Every year, my family and I would receive a knock on our door at around 8 AM. We'll open the door to be greeted by our lovely neighbours who came prepared with a delightful plate of traditional Indian sweets.
In the evening, we can hear the boisterous sounds of their relatives laughing and just having a great time. As we peek over to their place, we can see the beautiful lights decorating their interior. Their entrance floor is intricately designed with rangoli (floor art which involves vibrant powder colours). We'd spot mango leaves hang over their door too.
It's a stunning festival, a lively show of the rich culture celebrated by many around the world.
Though as an individual who does not actively participate in the lively affair... I wonder, what is Diwali?
Diwali is most commonly known as the Festival of Lights. It is celebrated all over the world not only by Hindus but by Sikhs, Jains and some Buddhists as well.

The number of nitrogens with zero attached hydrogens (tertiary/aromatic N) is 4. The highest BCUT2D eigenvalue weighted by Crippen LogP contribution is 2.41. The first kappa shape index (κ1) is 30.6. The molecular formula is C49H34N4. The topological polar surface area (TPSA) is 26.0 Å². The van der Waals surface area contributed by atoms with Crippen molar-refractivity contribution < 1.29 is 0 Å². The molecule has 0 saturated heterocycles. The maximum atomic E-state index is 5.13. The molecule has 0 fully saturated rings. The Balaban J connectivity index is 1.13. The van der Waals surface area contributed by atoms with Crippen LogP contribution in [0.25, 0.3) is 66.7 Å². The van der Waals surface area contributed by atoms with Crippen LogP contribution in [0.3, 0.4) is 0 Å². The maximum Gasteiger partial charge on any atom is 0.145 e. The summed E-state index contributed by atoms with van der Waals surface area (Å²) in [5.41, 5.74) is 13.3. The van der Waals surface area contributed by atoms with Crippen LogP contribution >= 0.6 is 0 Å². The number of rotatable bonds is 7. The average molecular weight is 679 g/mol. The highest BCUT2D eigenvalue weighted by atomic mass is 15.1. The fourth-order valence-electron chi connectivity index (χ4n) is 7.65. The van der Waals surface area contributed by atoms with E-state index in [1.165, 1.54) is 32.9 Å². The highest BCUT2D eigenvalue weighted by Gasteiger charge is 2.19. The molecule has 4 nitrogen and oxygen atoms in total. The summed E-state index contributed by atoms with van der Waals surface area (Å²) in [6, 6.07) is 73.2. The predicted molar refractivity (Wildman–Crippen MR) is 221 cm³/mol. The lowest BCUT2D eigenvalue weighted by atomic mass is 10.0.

Diwali captivatingly represents the triumph of light over darkness. The hero who stars in the story of Diwali is none other than Prince Rama, whose wife Sita, is a beautiful lady.
She was so beautiful that she caught the attention of the terrifying demon king, Ravana. He was said to have twenty arms and ten heads and was feared by many. And Ravana wanted to make Sita his wife.
Now, Ravana kidnapped Sita one day and Sita being a genius, left a trail of her jewellery behind for Prince Rama to track. Following the trail, Prince Rama met with the Monkey King, Hanuman. Hanuman then, as a show of friendship, sent messages to all the monkeys in the world, who in turn told the bears, to search for Sita.
Essentially, Sita was found imprisoned on an island and mighty battle soon begin. Prince Rama with a magic arrow killed Demon King Ravana, and the whole world rejoiced. As Prince Rama and Sita make their way home, oil lamps were lit to guide them on their way and welcome them back.
And that is how the Diwali is a remembrance of how light triumphs over darkness; good over darkness.
So behind every celebration, there is an interesting story to be told. A cultural practice usually carries a whole lot of meaning. If you find that meaning, that practice becomes much more meaningful.
So, on behalf of MYF SG, Happy Diwali to everyone who celebrates it!
Nur Fathin (@nrfathyn)
Intern, MYF (@myfsg)